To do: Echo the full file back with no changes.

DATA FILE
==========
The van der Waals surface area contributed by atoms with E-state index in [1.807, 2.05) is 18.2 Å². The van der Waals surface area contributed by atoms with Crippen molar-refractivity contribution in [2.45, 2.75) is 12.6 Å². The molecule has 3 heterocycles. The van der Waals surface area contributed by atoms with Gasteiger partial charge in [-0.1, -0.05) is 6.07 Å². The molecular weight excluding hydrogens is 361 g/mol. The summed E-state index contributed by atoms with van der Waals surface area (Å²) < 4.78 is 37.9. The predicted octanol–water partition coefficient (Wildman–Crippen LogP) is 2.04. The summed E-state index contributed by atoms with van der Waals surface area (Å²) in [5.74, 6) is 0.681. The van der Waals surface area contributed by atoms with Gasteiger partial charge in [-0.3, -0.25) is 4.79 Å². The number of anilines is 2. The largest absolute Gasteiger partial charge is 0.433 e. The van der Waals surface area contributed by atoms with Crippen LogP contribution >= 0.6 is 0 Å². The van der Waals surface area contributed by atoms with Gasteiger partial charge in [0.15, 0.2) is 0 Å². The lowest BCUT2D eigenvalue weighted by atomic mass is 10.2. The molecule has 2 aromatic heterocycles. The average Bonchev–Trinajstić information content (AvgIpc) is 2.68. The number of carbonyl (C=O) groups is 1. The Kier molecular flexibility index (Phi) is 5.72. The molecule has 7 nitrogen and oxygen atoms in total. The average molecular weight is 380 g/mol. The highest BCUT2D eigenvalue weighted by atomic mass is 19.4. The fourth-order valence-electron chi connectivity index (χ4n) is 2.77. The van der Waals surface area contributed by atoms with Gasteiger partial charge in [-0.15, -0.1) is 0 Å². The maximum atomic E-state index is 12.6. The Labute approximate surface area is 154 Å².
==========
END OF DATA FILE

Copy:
The van der Waals surface area contributed by atoms with E-state index in [1.807, 2.05) is 18.2 Å². The van der Waals surface area contributed by atoms with Crippen molar-refractivity contribution in [2.45, 2.75) is 12.6 Å². The molecule has 3 heterocycles. The van der Waals surface area contributed by atoms with Gasteiger partial charge in [-0.1, -0.05) is 6.07 Å². The molecular weight excluding hydrogens is 361 g/mol. The summed E-state index contributed by atoms with van der Waals surface area (Å²) < 4.78 is 37.9. The predicted octanol–water partition coefficient (Wildman–Crippen LogP) is 2.04. The summed E-state index contributed by atoms with van der Waals surface area (Å²) in [5.74, 6) is 0.681. The van der Waals surface area contributed by atoms with Gasteiger partial charge in [-0.3, -0.25) is 4.79 Å². The number of anilines is 2. The largest absolute Gasteiger partial charge is 0.433 e. The van der Waals surface area contributed by atoms with Crippen LogP contribution >= 0.6 is 0 Å². The van der Waals surface area contributed by atoms with Gasteiger partial charge in [0.15, 0.2) is 0 Å². The lowest BCUT2D eigenvalue weighted by atomic mass is 10.2. The molecule has 2 aromatic heterocycles. The average Bonchev–Trinajstić information content (AvgIpc) is 2.68. The number of carbonyl (C=O) groups is 1. The Kier molecular flexibility index (Phi) is 5.72. The molecule has 7 nitrogen and oxygen atoms in total. The average molecular weight is 380 g/mol. The highest BCUT2D eigenvalue weighted by atomic mass is 19.4. The fourth-order valence-electron chi connectivity index (χ4n) is 2.77. The van der Waals surface area contributed by atoms with Gasteiger partial charge in [-0.15, -0.1) is 0 Å². The maximum atomic E-state index is 12.6. The Labute approximate surface area is 154 Å².